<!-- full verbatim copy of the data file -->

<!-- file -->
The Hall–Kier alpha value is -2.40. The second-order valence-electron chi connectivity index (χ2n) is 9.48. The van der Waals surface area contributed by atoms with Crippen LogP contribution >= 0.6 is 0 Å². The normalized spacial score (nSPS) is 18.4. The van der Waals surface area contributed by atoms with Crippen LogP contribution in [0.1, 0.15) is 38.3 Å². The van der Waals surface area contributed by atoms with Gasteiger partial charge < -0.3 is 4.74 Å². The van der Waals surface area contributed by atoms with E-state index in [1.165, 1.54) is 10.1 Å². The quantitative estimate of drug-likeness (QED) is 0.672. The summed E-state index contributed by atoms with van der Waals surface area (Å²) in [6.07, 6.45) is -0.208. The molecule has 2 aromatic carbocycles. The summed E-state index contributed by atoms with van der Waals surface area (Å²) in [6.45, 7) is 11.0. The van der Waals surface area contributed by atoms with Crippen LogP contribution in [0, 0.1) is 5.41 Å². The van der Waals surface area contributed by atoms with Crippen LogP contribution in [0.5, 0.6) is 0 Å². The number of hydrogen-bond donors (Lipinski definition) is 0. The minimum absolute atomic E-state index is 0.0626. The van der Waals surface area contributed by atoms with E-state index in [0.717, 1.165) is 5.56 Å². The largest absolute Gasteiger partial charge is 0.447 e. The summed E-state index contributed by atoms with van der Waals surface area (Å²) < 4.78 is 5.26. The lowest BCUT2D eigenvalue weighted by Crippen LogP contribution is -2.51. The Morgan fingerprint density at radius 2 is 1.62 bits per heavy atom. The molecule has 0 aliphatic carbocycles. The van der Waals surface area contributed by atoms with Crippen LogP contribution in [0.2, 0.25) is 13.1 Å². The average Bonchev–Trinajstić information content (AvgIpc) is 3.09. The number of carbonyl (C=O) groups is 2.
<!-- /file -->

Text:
The Hall–Kier alpha value is -2.40. The second-order valence-electron chi connectivity index (χ2n) is 9.48. The van der Waals surface area contributed by atoms with Crippen LogP contribution >= 0.6 is 0 Å². The normalized spacial score (nSPS) is 18.4. The van der Waals surface area contributed by atoms with Crippen LogP contribution in [0.1, 0.15) is 38.3 Å². The van der Waals surface area contributed by atoms with Gasteiger partial charge < -0.3 is 4.74 Å². The van der Waals surface area contributed by atoms with E-state index in [1.165, 1.54) is 10.1 Å². The quantitative estimate of drug-likeness (QED) is 0.672. The summed E-state index contributed by atoms with van der Waals surface area (Å²) in [6.07, 6.45) is -0.208. The molecule has 2 aromatic carbocycles. The summed E-state index contributed by atoms with van der Waals surface area (Å²) in [6.45, 7) is 11.0. The van der Waals surface area contributed by atoms with Crippen LogP contribution in [0, 0.1) is 5.41 Å². The van der Waals surface area contributed by atoms with Crippen LogP contribution in [0.5, 0.6) is 0 Å². The number of hydrogen-bond donors (Lipinski definition) is 0. The minimum absolute atomic E-state index is 0.0626. The van der Waals surface area contributed by atoms with E-state index in [0.717, 1.165) is 5.56 Å². The largest absolute Gasteiger partial charge is 0.447 e. The summed E-state index contributed by atoms with van der Waals surface area (Å²) < 4.78 is 5.26. The lowest BCUT2D eigenvalue weighted by Crippen LogP contribution is -2.51. The Morgan fingerprint density at radius 2 is 1.62 bits per heavy atom. The molecule has 0 aliphatic carbocycles. The van der Waals surface area contributed by atoms with Crippen LogP contribution in [0.2, 0.25) is 13.1 Å². The average Bonchev–Trinajstić information content (AvgIpc) is 3.09. The number of carbonyl (C=O) groups is 2.